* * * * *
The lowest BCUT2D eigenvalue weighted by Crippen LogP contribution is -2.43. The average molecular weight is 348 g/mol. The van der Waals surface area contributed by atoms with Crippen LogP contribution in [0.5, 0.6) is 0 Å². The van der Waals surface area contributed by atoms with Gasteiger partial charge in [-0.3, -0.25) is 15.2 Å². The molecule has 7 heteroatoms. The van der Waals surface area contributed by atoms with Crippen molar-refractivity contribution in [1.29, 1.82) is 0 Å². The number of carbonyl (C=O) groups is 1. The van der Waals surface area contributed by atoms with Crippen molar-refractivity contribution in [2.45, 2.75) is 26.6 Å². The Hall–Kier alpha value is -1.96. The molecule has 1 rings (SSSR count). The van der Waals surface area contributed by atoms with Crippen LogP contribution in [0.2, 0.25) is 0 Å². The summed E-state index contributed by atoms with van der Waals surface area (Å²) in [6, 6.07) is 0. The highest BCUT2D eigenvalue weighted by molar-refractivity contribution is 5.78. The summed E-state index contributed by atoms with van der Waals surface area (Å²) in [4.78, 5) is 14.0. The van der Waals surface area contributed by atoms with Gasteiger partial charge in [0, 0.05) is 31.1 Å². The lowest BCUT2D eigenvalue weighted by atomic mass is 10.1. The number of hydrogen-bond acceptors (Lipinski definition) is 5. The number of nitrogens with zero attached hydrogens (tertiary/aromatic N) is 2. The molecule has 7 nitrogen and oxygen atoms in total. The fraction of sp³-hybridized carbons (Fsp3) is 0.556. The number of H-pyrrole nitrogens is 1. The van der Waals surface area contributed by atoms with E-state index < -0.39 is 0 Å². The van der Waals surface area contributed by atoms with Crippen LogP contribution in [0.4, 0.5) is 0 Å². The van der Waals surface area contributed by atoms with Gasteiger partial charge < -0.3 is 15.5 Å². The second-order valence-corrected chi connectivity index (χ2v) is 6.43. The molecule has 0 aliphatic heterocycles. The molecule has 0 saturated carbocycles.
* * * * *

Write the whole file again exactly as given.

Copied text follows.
The lowest BCUT2D eigenvalue weighted by Crippen LogP contribution is -2.43. The average molecular weight is 348 g/mol. The van der Waals surface area contributed by atoms with Crippen LogP contribution in [0.5, 0.6) is 0 Å². The van der Waals surface area contributed by atoms with Gasteiger partial charge in [-0.3, -0.25) is 15.2 Å². The molecule has 7 heteroatoms. The van der Waals surface area contributed by atoms with Crippen molar-refractivity contribution in [1.29, 1.82) is 0 Å². The number of carbonyl (C=O) groups is 1. The van der Waals surface area contributed by atoms with Crippen molar-refractivity contribution in [2.45, 2.75) is 26.6 Å². The Hall–Kier alpha value is -1.96. The molecule has 1 rings (SSSR count). The van der Waals surface area contributed by atoms with Crippen LogP contribution in [0.2, 0.25) is 0 Å². The summed E-state index contributed by atoms with van der Waals surface area (Å²) in [6, 6.07) is 0. The highest BCUT2D eigenvalue weighted by molar-refractivity contribution is 5.78. The summed E-state index contributed by atoms with van der Waals surface area (Å²) in [4.78, 5) is 14.0. The van der Waals surface area contributed by atoms with Gasteiger partial charge in [0, 0.05) is 31.1 Å². The lowest BCUT2D eigenvalue weighted by atomic mass is 10.1. The number of hydrogen-bond acceptors (Lipinski definition) is 5. The number of nitrogens with zero attached hydrogens (tertiary/aromatic N) is 2. The molecule has 7 nitrogen and oxygen atoms in total. The fraction of sp³-hybridized carbons (Fsp3) is 0.556. The number of H-pyrrole nitrogens is 1. The van der Waals surface area contributed by atoms with E-state index < -0.39 is 0 Å². The van der Waals surface area contributed by atoms with Crippen LogP contribution in [0.4, 0.5) is 0 Å². The van der Waals surface area contributed by atoms with Gasteiger partial charge < -0.3 is 15.5 Å². The second-order valence-corrected chi connectivity index (χ2v) is 6.43. The molecule has 0 aliphatic heterocycles. The molecule has 0 saturated carbocycles.